Creating antimatter via lasers
Dramatic advances in laser technologies are enabling novel studies to explore laser-matter interactions at ultrahigh intensity. By focusing high-power laser pulses, electric fields (of orders of magnitude greater than found within atoms) are routinely produced and soon may be sufficiently intense to create matter from light.
Now, intriguing calculations from a research team at the Institute of Applied Physics of the Russian Academy of Sciences (IAP RAS), and reported in Physics of Plasmas, explain the production and dynamics of electrons and positrons from ultrahigh-intensity laser-matter interactions. In other words: They've calculated how to create matter and antimatter via lasers.
Strong electric fields cause electrons to undergo huge radiation losses because a significant amount of their energy is converted into gamma rays—high-energy photons, which are the particles that make up light. The high-energy photons produced by this process interact with the strong laser field and create electron-positron pairs.
As a result, a new state of matter emerges: strongly interacting particles, optical fields, and gamma radiation, whose dynamics are governed by the interplay between classical physics phenomena and quantum processes.
A key concept behind the team's work is based on the quantum electrodynamics (QED) prediction that "a strong electric field can, generally speaking, 'boil the vacuum,' which is full of 'virtual particles,' such as electron-positron pairs," explained Igor Kostyukov of IAP RAS. "The field can convert these types of particles from a virtual state, in which the particles aren't directly observable, to a real one."
One impressive manifestation of this type of QED phenomenon is a self-sustained laser-driven QED cascade, which is a grand challenge yet to be observed in a laboratory.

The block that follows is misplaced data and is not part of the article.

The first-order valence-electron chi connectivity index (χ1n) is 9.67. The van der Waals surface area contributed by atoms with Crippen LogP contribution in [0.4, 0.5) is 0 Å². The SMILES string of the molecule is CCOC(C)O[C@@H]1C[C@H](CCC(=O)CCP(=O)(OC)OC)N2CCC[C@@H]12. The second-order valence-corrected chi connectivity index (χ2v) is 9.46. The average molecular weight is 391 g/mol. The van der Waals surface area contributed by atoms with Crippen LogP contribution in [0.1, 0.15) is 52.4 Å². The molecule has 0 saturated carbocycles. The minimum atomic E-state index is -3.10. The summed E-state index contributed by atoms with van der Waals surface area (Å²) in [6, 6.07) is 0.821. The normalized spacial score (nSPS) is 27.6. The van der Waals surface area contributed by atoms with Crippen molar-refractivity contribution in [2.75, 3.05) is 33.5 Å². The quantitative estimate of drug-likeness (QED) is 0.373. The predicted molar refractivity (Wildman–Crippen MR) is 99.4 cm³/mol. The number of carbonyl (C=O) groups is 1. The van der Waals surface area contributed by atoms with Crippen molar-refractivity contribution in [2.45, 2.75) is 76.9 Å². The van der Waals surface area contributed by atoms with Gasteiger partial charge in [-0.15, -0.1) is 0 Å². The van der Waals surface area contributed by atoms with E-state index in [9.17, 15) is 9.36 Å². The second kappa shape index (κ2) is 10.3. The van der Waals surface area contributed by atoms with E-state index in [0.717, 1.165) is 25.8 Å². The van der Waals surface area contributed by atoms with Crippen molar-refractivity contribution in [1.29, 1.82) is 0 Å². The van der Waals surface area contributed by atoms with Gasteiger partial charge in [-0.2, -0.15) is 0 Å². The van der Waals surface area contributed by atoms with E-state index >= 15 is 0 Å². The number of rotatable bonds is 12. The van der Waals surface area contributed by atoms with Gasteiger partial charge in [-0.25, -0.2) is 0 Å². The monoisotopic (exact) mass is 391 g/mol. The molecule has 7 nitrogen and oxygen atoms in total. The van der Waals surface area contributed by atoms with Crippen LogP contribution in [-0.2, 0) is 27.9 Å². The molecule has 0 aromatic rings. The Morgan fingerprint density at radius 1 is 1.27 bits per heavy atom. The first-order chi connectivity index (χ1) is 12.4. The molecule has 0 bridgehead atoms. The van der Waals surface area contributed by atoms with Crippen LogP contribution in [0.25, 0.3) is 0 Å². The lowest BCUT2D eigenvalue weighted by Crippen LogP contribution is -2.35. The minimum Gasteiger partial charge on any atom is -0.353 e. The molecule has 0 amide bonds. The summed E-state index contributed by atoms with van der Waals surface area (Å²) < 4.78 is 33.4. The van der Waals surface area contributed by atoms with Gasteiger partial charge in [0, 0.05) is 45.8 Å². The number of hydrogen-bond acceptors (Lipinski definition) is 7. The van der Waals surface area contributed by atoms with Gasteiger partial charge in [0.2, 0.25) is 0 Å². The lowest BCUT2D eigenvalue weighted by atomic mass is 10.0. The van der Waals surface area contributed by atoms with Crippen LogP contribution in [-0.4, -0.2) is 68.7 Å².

But, what's a QED cascade?
"Think of it as a chain reaction in which each chain link consists of sequential processes," Kostyukov said. "It begins with acceleration of electrons and positrons within the laser field. This is followed by emission of high-energy photons by the accelerated electrons and positrons.
Then, the decay of high-energy photons produces electron-positron pairs, which go on to new generations of cascade particles. A QED cascade leads to an avalanche-like production of electron-positron high-energy photon plasmas." For this work, the researchers explored the interaction of a very intense laser pulse with a foil via numerical simulations.
"We expected to produce a large number of high-energy photons, and that some portion of them would decay and produce electron-positron pairs," Kostyukov continued. "Our first surprise was that the number of high-energy photons produced by the positrons is much greater than that produced by the electrons of the foil.
This led to an exponential—very sharp—growth of the number of positrons, which means that if we detect a larger number of positrons in a corresponding experiment we can conclude that most of them are generated in a QED cascade."
They were also able to observe a distinct structure of the positron distribution in the simulations—despite some randomness of the processes of photon emission and decay.
"By analysing the positron motion in the electromagnetic fields in front of the foil analytically, we discovered that some characteristics of the motion regulate positron distribution and led to helical-like structures being observed in the simulations," he added.
The team's discoveries are of fundamental importance because the phenomenon they explored can accompany the laser-matter interaction at extreme intensities within a wider range of parameters. "It offers new insights into the properties of these types of interactions," Kostyukov said.
"More practical applications may include the development of advanced ideas for the laser-plasma sources of high-energy photons and positrons whose brilliance significantly exceeds that of the modern sources."
So far, the researchers have focused on the initial stage of interaction when the electron-positron pairs they produced don't significantly affect the laser¬¬-target interaction.
"Next, we're exploring the nonlinear stage when the self-generated electron-positron plasma strongly modifies the interaction," he said. "And we'll also try to expand our results to more general configurations of the laser–matter interactions and other regimes of interactions—taking a wider range of parameters into consideration."